Now this is highly fragrant. Daphne x transatlantica (Eternal Fragrance). A heady scent which I think of as ‘flutey’ (don’t ask me why). And it flowers pretty much nonstop throughout much of the year. The flowers do well in a bud vase too, filling a room with its flutey scent.

And finally, another anonymous rose. This was a gift and was supposed to be a patio rose. However, it turned out to be a climber, and a lovely one at that.

Want to join in with the Six on Saturday posts but not sure how? Then take a gander at the site of the chap who started it all over at


12 thoughts on “Six on Saturday (9 June 2018)

  1. That philadelphus is beautiful. I can’t tell it’s bedraggled from the flowering photo, and I’m certain the fragrance makes up for it. The eternal fragrance daphne adds to your party of perfumes. Your builders must be in cahoots with our roof cleaners, who pretty much hid a chuckle when I asked if there would be any plant damage. They tried their best, but left their mark. Had to throw away a couple trays of heliotrope and scabious seedlings that I had left in a vulnerable spot.


    1. No, it looks impressive close up on the flowers like that. They are quite big compared to other mock orange flowers. But when the plant is seen as a whole it looks a bit of a mess. I’m hoping chopping will sort it out a bit, and allow me to get past it more easily to get to the bags of compost and lots down the side of the shed.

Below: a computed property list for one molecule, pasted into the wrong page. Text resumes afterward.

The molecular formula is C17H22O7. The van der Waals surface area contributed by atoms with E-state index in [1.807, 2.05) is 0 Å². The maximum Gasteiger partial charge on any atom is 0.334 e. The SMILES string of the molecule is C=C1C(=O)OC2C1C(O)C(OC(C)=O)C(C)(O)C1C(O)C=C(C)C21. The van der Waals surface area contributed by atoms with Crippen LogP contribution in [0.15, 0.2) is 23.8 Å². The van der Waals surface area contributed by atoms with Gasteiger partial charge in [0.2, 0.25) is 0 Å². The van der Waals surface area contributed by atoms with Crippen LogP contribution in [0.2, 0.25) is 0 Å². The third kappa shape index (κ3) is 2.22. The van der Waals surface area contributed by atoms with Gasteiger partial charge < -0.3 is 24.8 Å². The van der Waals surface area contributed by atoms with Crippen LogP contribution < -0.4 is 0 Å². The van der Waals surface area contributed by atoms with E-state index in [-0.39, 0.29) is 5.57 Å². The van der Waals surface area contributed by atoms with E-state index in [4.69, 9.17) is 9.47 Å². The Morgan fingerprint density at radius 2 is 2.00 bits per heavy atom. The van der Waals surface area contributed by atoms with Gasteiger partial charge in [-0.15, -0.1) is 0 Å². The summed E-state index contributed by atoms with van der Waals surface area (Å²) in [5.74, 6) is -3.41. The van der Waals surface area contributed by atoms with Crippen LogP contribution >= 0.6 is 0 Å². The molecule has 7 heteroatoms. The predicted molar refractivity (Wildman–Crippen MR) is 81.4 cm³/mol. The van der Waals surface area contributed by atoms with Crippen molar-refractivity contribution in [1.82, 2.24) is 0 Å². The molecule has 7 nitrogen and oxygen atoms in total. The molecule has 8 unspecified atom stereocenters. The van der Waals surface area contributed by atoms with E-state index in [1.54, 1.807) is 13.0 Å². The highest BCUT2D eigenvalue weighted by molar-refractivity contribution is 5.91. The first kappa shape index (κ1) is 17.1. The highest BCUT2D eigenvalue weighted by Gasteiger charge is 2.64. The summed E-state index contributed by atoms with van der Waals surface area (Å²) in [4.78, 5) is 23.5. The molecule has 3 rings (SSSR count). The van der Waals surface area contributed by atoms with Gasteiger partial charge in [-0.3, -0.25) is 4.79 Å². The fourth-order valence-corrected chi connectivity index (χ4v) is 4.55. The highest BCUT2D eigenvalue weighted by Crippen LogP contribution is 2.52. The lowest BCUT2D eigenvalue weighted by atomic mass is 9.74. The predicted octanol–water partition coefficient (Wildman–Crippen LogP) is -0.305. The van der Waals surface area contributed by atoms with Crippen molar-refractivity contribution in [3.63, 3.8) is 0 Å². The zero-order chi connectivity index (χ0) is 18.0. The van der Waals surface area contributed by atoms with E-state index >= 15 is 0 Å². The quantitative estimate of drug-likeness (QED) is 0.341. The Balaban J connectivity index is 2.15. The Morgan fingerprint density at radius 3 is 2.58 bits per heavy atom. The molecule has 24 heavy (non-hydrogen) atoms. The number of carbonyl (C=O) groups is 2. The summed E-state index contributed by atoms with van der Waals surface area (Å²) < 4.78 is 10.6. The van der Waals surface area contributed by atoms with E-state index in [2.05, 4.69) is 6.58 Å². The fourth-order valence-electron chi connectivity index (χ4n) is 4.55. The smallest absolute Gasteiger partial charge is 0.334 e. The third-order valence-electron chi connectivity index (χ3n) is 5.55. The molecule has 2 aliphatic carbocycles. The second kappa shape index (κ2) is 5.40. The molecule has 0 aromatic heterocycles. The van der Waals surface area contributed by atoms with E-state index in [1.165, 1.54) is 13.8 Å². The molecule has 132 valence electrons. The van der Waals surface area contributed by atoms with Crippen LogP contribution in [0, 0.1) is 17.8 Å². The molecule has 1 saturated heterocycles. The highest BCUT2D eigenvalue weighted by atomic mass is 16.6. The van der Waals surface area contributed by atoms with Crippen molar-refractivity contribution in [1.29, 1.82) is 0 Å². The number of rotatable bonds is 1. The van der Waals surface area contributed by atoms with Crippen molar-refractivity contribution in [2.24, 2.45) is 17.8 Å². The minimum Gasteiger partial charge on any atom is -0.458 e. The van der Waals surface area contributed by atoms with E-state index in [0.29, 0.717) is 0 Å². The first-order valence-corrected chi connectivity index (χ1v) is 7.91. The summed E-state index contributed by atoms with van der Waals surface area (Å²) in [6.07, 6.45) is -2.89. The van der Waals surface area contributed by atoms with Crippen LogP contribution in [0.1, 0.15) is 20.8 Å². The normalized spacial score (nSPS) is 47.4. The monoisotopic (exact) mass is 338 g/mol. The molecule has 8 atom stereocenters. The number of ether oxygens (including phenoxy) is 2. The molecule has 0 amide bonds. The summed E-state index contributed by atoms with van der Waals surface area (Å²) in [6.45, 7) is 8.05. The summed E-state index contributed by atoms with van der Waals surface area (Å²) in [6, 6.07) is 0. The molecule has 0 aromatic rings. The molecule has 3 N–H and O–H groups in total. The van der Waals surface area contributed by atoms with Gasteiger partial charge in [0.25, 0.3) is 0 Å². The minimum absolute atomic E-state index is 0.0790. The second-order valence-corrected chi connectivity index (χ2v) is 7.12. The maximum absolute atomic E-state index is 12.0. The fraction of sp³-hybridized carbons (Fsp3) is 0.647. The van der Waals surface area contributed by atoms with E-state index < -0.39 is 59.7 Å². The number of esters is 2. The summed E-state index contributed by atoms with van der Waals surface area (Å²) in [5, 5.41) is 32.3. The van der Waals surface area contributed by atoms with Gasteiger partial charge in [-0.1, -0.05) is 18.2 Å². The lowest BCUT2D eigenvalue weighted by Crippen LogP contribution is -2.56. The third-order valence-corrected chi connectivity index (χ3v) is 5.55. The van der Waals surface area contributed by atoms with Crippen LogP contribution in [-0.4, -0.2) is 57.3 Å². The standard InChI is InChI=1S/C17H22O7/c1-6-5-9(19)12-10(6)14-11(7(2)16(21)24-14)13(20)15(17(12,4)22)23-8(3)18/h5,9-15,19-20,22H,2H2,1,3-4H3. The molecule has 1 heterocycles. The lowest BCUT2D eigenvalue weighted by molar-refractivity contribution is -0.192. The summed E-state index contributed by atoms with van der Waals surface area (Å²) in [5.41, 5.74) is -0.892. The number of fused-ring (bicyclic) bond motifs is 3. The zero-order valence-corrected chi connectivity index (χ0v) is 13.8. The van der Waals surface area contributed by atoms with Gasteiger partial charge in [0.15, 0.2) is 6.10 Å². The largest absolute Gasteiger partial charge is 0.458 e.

You have my deepest sympathies regarding your roof cleaners. I bought a new pink version of the eternal fragrance Daphne. I decided not to plant it out until after the building work and thought I’d put in a safe place hidden near the swing seat. Found a branch snapped on it and soil from the pot on the ground and guttering resting nearby. It was a bit vexing!


  2. Mmmm daphne. I’ve never owned one but a lifetime ago at a nursery job the owner would order her favourite and to me it always smelled like the cereal froot loops. Yum. The evening primrose look lovely. Stretching up and that pop of yellow. Lovely.


    1. The eternal fragrance Daphne certainly earns it’s keep in a small garden and it coped well with the snow during the winter. Highly recommend it. It was a bit pricey initially for a very small plant, but it’s grown quite quickly.

      Liked by 1 person

  3. A very fragrant six! I feel your pain with the boots in your garden! I wince if anyone steps on my borders. There is an art to dancing with flowers isn’t there? You have to know what you’re doing!

    Liked by 1 person

    1. Thank you. I love you’re comment regarding the art of dancing with flowers. I’m going to remember that.


  4. I’ve never seen a yellow evening primrose. I had the other in my garden, but had to dig it out as it ran everywhere while my back was turned. Maybe the yellow one isn’t invasive. Your last rose is absolutely perfect.

    Liked by 1 person

    1. Just looked it up online and you could be right. It certainly looks likes New Dawn and matches the description. Thank you, much appreciated.

      Liked by 1 person